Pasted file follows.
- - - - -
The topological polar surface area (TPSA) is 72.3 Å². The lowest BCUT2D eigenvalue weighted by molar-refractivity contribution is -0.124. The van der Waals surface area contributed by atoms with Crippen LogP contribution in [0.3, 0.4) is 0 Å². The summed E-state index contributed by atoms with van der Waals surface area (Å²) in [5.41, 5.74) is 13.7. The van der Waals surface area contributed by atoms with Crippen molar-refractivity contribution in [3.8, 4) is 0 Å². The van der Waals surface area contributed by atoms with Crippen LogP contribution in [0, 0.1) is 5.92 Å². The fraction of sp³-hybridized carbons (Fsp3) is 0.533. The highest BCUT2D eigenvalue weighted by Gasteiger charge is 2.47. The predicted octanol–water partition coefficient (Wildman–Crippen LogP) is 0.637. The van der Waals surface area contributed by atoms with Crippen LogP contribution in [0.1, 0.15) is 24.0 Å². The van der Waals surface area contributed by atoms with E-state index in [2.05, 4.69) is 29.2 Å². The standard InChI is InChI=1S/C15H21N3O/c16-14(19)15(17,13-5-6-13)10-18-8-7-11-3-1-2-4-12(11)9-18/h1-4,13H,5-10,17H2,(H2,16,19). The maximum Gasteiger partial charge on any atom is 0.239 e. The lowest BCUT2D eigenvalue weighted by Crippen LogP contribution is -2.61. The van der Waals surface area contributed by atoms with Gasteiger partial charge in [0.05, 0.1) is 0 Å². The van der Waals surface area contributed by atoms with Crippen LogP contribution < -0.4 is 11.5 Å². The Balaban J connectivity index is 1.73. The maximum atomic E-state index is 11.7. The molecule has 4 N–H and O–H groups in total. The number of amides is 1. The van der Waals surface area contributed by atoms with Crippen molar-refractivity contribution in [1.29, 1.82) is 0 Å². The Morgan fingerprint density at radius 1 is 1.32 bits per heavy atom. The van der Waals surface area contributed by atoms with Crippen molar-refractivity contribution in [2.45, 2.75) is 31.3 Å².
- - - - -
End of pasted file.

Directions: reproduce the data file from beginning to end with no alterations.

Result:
The topological polar surface area (TPSA) is 72.3 Å². The lowest BCUT2D eigenvalue weighted by molar-refractivity contribution is -0.124. The van der Waals surface area contributed by atoms with Crippen LogP contribution in [0.3, 0.4) is 0 Å². The summed E-state index contributed by atoms with van der Waals surface area (Å²) in [5.41, 5.74) is 13.7. The van der Waals surface area contributed by atoms with Crippen molar-refractivity contribution in [3.8, 4) is 0 Å². The van der Waals surface area contributed by atoms with Crippen LogP contribution in [0, 0.1) is 5.92 Å². The fraction of sp³-hybridized carbons (Fsp3) is 0.533. The highest BCUT2D eigenvalue weighted by Gasteiger charge is 2.47. The predicted octanol–water partition coefficient (Wildman–Crippen LogP) is 0.637. The van der Waals surface area contributed by atoms with Crippen LogP contribution in [0.1, 0.15) is 24.0 Å². The van der Waals surface area contributed by atoms with E-state index in [2.05, 4.69) is 29.2 Å². The standard InChI is InChI=1S/C15H21N3O/c16-14(19)15(17,13-5-6-13)10-18-8-7-11-3-1-2-4-12(11)9-18/h1-4,13H,5-10,17H2,(H2,16,19). The maximum Gasteiger partial charge on any atom is 0.239 e. The lowest BCUT2D eigenvalue weighted by Crippen LogP contribution is -2.61. The van der Waals surface area contributed by atoms with Gasteiger partial charge in [0.05, 0.1) is 0 Å². The van der Waals surface area contributed by atoms with Crippen LogP contribution < -0.4 is 11.5 Å². The Balaban J connectivity index is 1.73. The maximum atomic E-state index is 11.7. The molecule has 4 N–H and O–H groups in total. The number of amides is 1. The van der Waals surface area contributed by atoms with Crippen molar-refractivity contribution in [1.29, 1.82) is 0 Å². The Morgan fingerprint density at radius 1 is 1.32 bits per heavy atom. The van der Waals surface area contributed by atoms with Crippen molar-refractivity contribution in [2.45, 2.75) is 31.3 Å².